The police DNA technician whose mistake a decade ago sent the wrong man to prison and cost taxpayers $1.5 million retired last week.
Terry Cook, a veteran scientist in the Metropolitan Police Department’s crime lab, retired the week before the department’s fiscal affairs committee Monday approved the largest settlement in the department’s history.
He wasn’t able to be reached for comment late Tuesday.
The department still has two open investigations into Cook’s work. The internal affairs bureau is looking into how and why he swapped vials of DNA evidence, and the lab is doing a review of all of his casework to see whether other mistakes were made.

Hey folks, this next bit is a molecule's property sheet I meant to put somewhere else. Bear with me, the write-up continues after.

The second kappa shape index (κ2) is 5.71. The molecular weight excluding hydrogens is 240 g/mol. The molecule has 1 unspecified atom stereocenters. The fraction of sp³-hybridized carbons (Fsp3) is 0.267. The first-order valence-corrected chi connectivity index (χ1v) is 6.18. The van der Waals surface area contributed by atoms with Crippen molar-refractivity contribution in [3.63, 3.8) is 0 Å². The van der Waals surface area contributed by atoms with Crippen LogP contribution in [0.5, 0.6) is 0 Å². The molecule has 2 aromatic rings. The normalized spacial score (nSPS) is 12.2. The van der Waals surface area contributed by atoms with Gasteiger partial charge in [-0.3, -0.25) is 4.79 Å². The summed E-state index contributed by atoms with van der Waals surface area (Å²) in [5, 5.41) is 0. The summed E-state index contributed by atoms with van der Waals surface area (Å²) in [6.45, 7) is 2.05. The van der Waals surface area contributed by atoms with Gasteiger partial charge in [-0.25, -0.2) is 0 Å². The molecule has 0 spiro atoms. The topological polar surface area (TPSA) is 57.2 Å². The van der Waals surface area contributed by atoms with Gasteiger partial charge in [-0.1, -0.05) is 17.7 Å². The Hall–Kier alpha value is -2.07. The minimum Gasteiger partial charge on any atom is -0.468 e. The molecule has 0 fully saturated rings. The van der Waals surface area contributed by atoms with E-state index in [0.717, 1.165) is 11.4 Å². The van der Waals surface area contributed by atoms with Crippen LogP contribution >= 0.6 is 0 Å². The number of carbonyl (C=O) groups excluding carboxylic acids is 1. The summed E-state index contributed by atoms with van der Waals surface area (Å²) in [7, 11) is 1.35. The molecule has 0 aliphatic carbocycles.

Both investigations will be seen through to completion despite Cook’s retirement, police said Tuesday.
In 2001, Cook mixed up the DNA of Dwayne L. Jackson with that of Jackson’s cousin, and the result led Jackson to serve nearly three years in prison on a robbery charge. The mistake wasn’t discovered until October last year, when a federal database linked Jackson’s cousin, Howard Grissom, to the 2001 crime.
Grissom is serving 41 years to life in a California prison for attacking a woman last year.
The department disclosed the “human error” in a candid news conference earlier this month. Police and prosecutors wiped clean Jackson’s record, and the court case has been sealed. He has declined to comment on the case .
In the wake of the disclosure, Clark County Public Defender Phil Kohn, who was often on the opposite side of Cook in court cases, described the technician as thorough and honest.
Lab officials have applied new policies and technology they say now prevent such mix-ups.
Contact reporter Lawrence Mower at firstname.lastname@example.org or 702-383-0440.